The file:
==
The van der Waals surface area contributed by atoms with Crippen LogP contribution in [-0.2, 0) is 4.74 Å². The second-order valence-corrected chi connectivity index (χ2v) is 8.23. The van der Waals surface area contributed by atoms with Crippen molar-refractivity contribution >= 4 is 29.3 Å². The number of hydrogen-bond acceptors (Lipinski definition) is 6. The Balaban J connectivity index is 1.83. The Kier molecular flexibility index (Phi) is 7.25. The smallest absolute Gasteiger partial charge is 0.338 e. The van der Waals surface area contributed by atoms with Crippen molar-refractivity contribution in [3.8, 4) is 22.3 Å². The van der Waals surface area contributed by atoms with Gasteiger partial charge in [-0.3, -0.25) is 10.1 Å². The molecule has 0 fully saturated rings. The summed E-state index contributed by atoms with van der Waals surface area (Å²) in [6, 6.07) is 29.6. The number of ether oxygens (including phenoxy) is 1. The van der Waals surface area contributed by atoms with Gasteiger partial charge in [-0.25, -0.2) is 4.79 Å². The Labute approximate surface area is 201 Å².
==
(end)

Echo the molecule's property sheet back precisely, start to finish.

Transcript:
The van der Waals surface area contributed by atoms with Crippen LogP contribution in [-0.2, 0) is 4.74 Å². The second-order valence-corrected chi connectivity index (χ2v) is 8.23. The van der Waals surface area contributed by atoms with Crippen molar-refractivity contribution >= 4 is 29.3 Å². The number of hydrogen-bond acceptors (Lipinski definition) is 6. The Balaban J connectivity index is 1.83. The Kier molecular flexibility index (Phi) is 7.25. The smallest absolute Gasteiger partial charge is 0.338 e. The van der Waals surface area contributed by atoms with Crippen molar-refractivity contribution in [3.8, 4) is 22.3 Å². The van der Waals surface area contributed by atoms with Gasteiger partial charge in [-0.3, -0.25) is 10.1 Å². The molecule has 0 fully saturated rings. The summed E-state index contributed by atoms with van der Waals surface area (Å²) in [6, 6.07) is 29.6. The number of ether oxygens (including phenoxy) is 1. The van der Waals surface area contributed by atoms with Gasteiger partial charge in [-0.25, -0.2) is 4.79 Å². The Labute approximate surface area is 201 Å².